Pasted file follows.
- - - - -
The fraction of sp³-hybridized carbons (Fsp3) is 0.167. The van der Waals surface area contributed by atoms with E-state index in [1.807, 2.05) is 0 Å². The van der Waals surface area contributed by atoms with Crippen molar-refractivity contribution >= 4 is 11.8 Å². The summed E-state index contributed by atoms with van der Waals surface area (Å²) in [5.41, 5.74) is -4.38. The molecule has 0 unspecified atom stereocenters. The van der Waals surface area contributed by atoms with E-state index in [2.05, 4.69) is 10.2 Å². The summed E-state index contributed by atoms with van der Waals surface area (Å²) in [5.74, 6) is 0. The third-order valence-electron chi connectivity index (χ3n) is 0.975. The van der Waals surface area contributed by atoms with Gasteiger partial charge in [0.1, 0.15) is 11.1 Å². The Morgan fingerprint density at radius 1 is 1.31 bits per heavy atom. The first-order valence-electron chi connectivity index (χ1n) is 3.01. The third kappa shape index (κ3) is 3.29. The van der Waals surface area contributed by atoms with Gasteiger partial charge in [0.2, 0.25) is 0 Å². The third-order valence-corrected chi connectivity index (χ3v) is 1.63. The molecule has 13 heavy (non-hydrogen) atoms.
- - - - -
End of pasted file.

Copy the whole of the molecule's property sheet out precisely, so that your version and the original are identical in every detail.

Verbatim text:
The fraction of sp³-hybridized carbons (Fsp3) is 0.167. The van der Waals surface area contributed by atoms with E-state index in [1.807, 2.05) is 0 Å². The van der Waals surface area contributed by atoms with Crippen molar-refractivity contribution >= 4 is 11.8 Å². The summed E-state index contributed by atoms with van der Waals surface area (Å²) in [5.41, 5.74) is -4.38. The molecule has 0 unspecified atom stereocenters. The van der Waals surface area contributed by atoms with E-state index in [2.05, 4.69) is 10.2 Å². The summed E-state index contributed by atoms with van der Waals surface area (Å²) in [5.74, 6) is 0. The third-order valence-electron chi connectivity index (χ3n) is 0.975. The van der Waals surface area contributed by atoms with Gasteiger partial charge in [0.1, 0.15) is 11.1 Å². The Morgan fingerprint density at radius 1 is 1.31 bits per heavy atom. The first-order valence-electron chi connectivity index (χ1n) is 3.01. The third kappa shape index (κ3) is 3.29. The van der Waals surface area contributed by atoms with Gasteiger partial charge in [0.2, 0.25) is 0 Å². The third-order valence-corrected chi connectivity index (χ3v) is 1.63. The molecule has 13 heavy (non-hydrogen) atoms.